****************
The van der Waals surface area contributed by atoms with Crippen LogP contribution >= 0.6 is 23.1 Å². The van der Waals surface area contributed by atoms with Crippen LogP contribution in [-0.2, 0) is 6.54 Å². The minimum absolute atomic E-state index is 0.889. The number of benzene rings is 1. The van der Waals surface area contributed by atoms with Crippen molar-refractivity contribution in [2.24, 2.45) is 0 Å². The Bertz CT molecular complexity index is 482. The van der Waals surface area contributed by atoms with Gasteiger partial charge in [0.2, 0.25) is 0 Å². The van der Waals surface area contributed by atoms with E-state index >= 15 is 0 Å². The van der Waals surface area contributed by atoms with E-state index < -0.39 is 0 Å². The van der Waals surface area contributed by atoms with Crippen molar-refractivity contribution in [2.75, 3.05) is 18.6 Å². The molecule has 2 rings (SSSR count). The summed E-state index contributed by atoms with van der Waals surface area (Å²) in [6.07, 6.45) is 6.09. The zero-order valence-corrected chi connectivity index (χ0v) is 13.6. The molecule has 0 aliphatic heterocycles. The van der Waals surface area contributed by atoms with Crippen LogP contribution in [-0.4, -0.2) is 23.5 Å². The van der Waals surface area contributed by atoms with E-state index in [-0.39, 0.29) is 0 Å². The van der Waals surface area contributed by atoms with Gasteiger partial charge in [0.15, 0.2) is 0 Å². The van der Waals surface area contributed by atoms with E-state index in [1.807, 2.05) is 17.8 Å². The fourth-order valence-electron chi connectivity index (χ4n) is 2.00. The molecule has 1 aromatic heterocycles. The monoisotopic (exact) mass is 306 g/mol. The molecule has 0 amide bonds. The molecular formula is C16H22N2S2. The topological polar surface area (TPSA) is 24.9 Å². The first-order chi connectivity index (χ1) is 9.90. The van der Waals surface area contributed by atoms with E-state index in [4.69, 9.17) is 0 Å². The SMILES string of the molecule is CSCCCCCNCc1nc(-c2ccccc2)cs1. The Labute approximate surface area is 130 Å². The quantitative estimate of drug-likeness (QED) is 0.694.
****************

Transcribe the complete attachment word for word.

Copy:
The van der Waals surface area contributed by atoms with Crippen LogP contribution >= 0.6 is 23.1 Å². The van der Waals surface area contributed by atoms with Crippen LogP contribution in [-0.2, 0) is 6.54 Å². The minimum absolute atomic E-state index is 0.889. The number of benzene rings is 1. The van der Waals surface area contributed by atoms with Crippen molar-refractivity contribution in [2.24, 2.45) is 0 Å². The Bertz CT molecular complexity index is 482. The van der Waals surface area contributed by atoms with Gasteiger partial charge in [0.2, 0.25) is 0 Å². The van der Waals surface area contributed by atoms with E-state index >= 15 is 0 Å². The van der Waals surface area contributed by atoms with E-state index < -0.39 is 0 Å². The van der Waals surface area contributed by atoms with Crippen molar-refractivity contribution in [2.75, 3.05) is 18.6 Å². The molecule has 2 rings (SSSR count). The summed E-state index contributed by atoms with van der Waals surface area (Å²) in [6.07, 6.45) is 6.09. The zero-order valence-corrected chi connectivity index (χ0v) is 13.6. The molecule has 0 aliphatic heterocycles. The van der Waals surface area contributed by atoms with Crippen LogP contribution in [-0.4, -0.2) is 23.5 Å². The van der Waals surface area contributed by atoms with E-state index in [-0.39, 0.29) is 0 Å². The van der Waals surface area contributed by atoms with Gasteiger partial charge in [0.15, 0.2) is 0 Å². The van der Waals surface area contributed by atoms with E-state index in [1.807, 2.05) is 17.8 Å². The fourth-order valence-electron chi connectivity index (χ4n) is 2.00. The molecule has 1 aromatic heterocycles. The monoisotopic (exact) mass is 306 g/mol. The molecule has 0 amide bonds. The molecular formula is C16H22N2S2. The topological polar surface area (TPSA) is 24.9 Å². The first-order chi connectivity index (χ1) is 9.90. The van der Waals surface area contributed by atoms with E-state index in [4.69, 9.17) is 0 Å². The SMILES string of the molecule is CSCCCCCNCc1nc(-c2ccccc2)cs1. The Labute approximate surface area is 130 Å². The quantitative estimate of drug-likeness (QED) is 0.694.